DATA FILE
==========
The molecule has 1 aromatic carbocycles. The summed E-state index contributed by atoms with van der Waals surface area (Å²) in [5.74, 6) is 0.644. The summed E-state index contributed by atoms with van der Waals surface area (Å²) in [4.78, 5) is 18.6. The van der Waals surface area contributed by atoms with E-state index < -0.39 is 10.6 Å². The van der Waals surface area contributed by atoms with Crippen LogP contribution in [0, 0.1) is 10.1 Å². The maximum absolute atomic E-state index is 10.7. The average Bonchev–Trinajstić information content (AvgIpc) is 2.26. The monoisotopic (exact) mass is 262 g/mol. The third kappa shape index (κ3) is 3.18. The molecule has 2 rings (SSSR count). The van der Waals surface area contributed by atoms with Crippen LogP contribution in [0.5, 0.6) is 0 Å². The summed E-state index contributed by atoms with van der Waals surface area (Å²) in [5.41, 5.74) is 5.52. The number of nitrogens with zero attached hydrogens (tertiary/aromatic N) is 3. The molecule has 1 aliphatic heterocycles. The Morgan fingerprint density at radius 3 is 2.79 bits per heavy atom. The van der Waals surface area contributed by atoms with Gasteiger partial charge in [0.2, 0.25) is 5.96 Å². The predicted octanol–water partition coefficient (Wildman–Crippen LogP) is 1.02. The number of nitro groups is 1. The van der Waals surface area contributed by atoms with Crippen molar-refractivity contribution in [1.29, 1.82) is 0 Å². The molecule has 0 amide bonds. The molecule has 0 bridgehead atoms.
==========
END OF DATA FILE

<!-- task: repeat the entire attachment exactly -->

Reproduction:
The molecule has 1 aromatic carbocycles. The summed E-state index contributed by atoms with van der Waals surface area (Å²) in [5.74, 6) is 0.644. The summed E-state index contributed by atoms with van der Waals surface area (Å²) in [4.78, 5) is 18.6. The van der Waals surface area contributed by atoms with E-state index < -0.39 is 10.6 Å². The van der Waals surface area contributed by atoms with Crippen LogP contribution in [0, 0.1) is 10.1 Å². The maximum absolute atomic E-state index is 10.7. The average Bonchev–Trinajstić information content (AvgIpc) is 2.26. The monoisotopic (exact) mass is 262 g/mol. The third kappa shape index (κ3) is 3.18. The molecule has 2 rings (SSSR count). The van der Waals surface area contributed by atoms with Crippen LogP contribution in [0.5, 0.6) is 0 Å². The summed E-state index contributed by atoms with van der Waals surface area (Å²) in [5.41, 5.74) is 5.52. The number of nitrogens with zero attached hydrogens (tertiary/aromatic N) is 3. The molecule has 1 aliphatic heterocycles. The Morgan fingerprint density at radius 3 is 2.79 bits per heavy atom. The van der Waals surface area contributed by atoms with Gasteiger partial charge in [0.2, 0.25) is 5.96 Å². The predicted octanol–water partition coefficient (Wildman–Crippen LogP) is 1.02. The number of nitro groups is 1. The van der Waals surface area contributed by atoms with Crippen molar-refractivity contribution in [1.29, 1.82) is 0 Å². The molecule has 0 amide bonds. The molecule has 0 bridgehead atoms.